• Forever Charlton
  • CAFC Picks
  • CASC
  • City Addicks
  • Community Trust
  • Fans Forum
  • Charlton Life
  • / forum
  • Charlton Scrapbook
  • Addicks Downunder Forum
  • Fellow Addick Blogs
  • Addicks Diary
  • Doctor Kish
  • New York Addick
  • All Quiet in the East Stand
  • SE3 Addick
  • Jakartass
  • Charlton Athletic Online
  • Views from an Iberian Valley
  • Charlton North Downs
  • Blackheath Addicted
  • Drinking During the Game
  • Kings Hill Addick
  • A Red Divided
  • Deepest Darkest
  • All in a Day
  • Johnny73
  • Confidential Rick
  • Charlton Casual
  • Many Miles....
  • Croydon Addick
  • Stickleback
  • And Nothing Else Matters
  • Out in the rain
  • Hungry Ted
  • Bermuda - all 21 square miles of it
  • The Royal Gazette
  • Weather forecast
  • Discover Bermuda
  • Bermuda National Trust
  • Bermuda Blogroll
  • Bermuda Shorts
  • Jen in Bermuda
  • Daily London fix
  • Diamond Geezer
  • Onionbagblog
  • 853
  • The Cabbies Capital
  • A piece of my heart still in Chicago
  • Chicago Tribune
  • Chicago's 2016 Olympic bid
  • Chicago Bulls
  • Chicago Bears
  • Chicago Blackhawks
  • Chicago White Sox
  • Chicago Cubs
  • Chicago Fire
  • My Chicago stuff
  • Andersonville
  • Bucktown
  • Chinatown
  • Evanston
  • Gold Coast
  • Greektown & Little Italy
  • Lincoln Park
  • Lincoln Square
  • The Magnificent Mile
  • Old Town
  • Oak Park
  • River North
  • Roscoe Village
  • South Loop
  • Streeterville
  • Ukrainian Village
  • Wicker Park
  • Wrigleyville
  • Ten things to do with a child
  • My Bermuda exploring
  • Paget Parish
  • Southampton Parish
  • Town of St George
  • Ten things to do with a child
  • Travelogue
  • Atlanta
  • Bahamas
  • Beachy Head
  • Beaver Creek, Colorado
  • Bermuda
  • Buenos Aires
  • Californian Hwy 1
  • Charleston
  • Cincinnati, Ohio
  • Dubai
  • Eastbourne
  • Ft Lauderdale, Florida
  • Grand Canyon
  • Hiroshima
  • Honolulu
  • Houston, Texas
  • Kohler, Wisconsin
  • Kyoto
  • Lake Geneva, Wisconsin
  • Las Vegas
  • Lille, France
  • Los Angeles
  • Mexico
  • Miami Beach
  • Mt Fuji & Hakone, Japan
  • Munich
  • New Orleans
  • New York
  • Old San Juan, Puerto Rico
  • Oman
  • Orlando
  • Palm Springs & Joshua Natl Park
  • Park City, Utah
  • Reykjavik
  • Route 66 and Hoover Dam
  • San Francisco
  • San Diego
  • Santa Fe
  • Saugatuck, Michigan
  • Sedona, Arizona
  • Sonoma & Napa Valley
  • St Petersburg, FL
  • Taos, New Mexico
  • Tokyo
  • Uruguay
  • Washington DC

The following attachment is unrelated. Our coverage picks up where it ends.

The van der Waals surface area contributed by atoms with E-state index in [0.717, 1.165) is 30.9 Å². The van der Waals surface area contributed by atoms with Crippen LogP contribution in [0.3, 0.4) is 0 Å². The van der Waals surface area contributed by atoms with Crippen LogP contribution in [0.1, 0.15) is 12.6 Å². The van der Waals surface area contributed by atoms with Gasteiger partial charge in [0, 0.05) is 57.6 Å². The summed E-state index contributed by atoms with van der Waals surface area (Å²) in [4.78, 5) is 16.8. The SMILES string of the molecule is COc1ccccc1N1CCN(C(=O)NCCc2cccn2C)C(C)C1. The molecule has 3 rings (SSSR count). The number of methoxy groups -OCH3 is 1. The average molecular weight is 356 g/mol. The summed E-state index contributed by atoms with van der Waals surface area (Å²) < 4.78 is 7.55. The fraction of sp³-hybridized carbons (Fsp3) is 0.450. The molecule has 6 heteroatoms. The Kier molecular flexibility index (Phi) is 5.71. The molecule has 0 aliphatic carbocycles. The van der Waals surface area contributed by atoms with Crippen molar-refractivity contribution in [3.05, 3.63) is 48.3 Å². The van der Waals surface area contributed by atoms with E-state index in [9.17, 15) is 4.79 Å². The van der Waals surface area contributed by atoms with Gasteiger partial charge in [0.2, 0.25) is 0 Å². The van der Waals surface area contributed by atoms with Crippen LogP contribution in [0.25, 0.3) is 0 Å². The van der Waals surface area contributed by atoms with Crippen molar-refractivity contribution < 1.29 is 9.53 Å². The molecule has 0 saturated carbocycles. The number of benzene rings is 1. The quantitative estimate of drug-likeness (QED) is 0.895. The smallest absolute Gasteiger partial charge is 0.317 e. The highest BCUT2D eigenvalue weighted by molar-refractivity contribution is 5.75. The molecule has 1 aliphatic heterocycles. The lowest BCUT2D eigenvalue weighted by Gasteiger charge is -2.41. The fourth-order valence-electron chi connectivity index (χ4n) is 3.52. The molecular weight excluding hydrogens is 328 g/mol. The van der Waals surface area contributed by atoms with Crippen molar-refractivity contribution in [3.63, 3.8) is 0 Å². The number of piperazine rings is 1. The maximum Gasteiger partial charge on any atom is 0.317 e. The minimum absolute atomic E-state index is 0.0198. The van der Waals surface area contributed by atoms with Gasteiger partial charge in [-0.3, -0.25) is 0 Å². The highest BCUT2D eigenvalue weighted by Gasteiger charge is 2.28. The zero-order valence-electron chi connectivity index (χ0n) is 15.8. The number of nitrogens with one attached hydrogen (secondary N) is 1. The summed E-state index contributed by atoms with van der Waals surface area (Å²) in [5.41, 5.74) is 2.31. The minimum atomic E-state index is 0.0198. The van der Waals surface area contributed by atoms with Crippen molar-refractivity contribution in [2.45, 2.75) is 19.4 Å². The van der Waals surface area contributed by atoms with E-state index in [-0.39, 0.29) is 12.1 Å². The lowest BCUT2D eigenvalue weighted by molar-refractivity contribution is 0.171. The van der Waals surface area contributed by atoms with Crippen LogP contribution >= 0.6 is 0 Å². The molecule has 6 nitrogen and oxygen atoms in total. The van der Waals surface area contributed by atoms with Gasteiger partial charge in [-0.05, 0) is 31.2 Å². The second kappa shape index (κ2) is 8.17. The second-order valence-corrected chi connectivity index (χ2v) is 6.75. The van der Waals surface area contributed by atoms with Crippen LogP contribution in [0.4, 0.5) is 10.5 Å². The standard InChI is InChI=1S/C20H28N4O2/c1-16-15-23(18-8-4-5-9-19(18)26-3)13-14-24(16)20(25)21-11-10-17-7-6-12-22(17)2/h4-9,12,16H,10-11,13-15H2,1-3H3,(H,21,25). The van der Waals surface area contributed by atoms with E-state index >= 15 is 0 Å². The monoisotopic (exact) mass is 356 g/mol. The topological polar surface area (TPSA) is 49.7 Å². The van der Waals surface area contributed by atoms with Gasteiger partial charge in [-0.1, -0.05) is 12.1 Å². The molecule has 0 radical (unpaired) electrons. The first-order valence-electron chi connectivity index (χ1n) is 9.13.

• The good old days?
  • The men in charge Parts I
  • / II / III / IV / V
  • Carlisle (a) 1986
  • Luton (a) 1989
  • Sunderland (h) 1975
  • Stoke City (a) 1994
  • Crystal Palarse (a) 2000
  • Norwich City (h) 1987
  • Coventry City (a) 2001
  • Barnsley (h) 1985
  • Bristol City (a) 1994
  • West Brom (a) 1995
  • Hull City (h) 1976
  • Burnley (h) 1978
  • Nottingham Forest (a) 1989
  • Sheffield Wednesday (h) 1986
  • Ipswich Town (a) 1981
  • Birmingham City (a) 1993
  • Hereford United (a) 1989
  • Interesting stuff
  • We're not on the telly much but who is?
  • Football Pyramid
  • Football Ground Guide
  • The Political Economy of Football
  • The Fiver
  • London 2012
  • TV Cream
  • Nice cup of tea and a sit down
  • Banksy
    This is a Flickr badge showing public photos and videos from ChicagoAddick. Make your own badge here.
    And not so interesting
    Weblog Commenting and Trackback by Powered by Blogger
    EMail me
    Follow me on Twitter
  • ChicagoAddick
  • CAFC on Twitter
  • Archives
    June 2004 / July 2004 / August 2004 / September 2004 / October 2004 / November 2004 / December 2004 / January 2005 / February 2005 / March 2005 / April 2005 / May 2005 / June 2005 / July 2005 / August 2005 / September 2005 / October 2005 / November 2005 / December 2005 / January 2006 / February 2006 / March 2006 / April 2006 / May 2006 / June 2006 / July 2006 / August 2006 / September 2006 / October 2006 / November 2006 / December 2006 / January 2007 / February 2007 / March 2007 / April 2007 / May 2007 / June 2007 / July 2007 / August 2007 / September 2007 / October 2007 / November 2007 / December 2007 / January 2008 / February 2008 / March 2008 / April 2008 / May 2008 / June 2008 / July 2008 / August 2008 / September 2008 / October 2008 / November 2008 / December 2008 / January 2009 / February 2009 / March 2009 / April 2009 / May 2009 / June 2009 / July 2009 / August 2009 / September 2009 / October 2009 / November 2009 / December 2009 / January 2010 / February 2010 / March 2010 / April 2010 / May 2010 / June 2010 / July 2010 / August 2010 /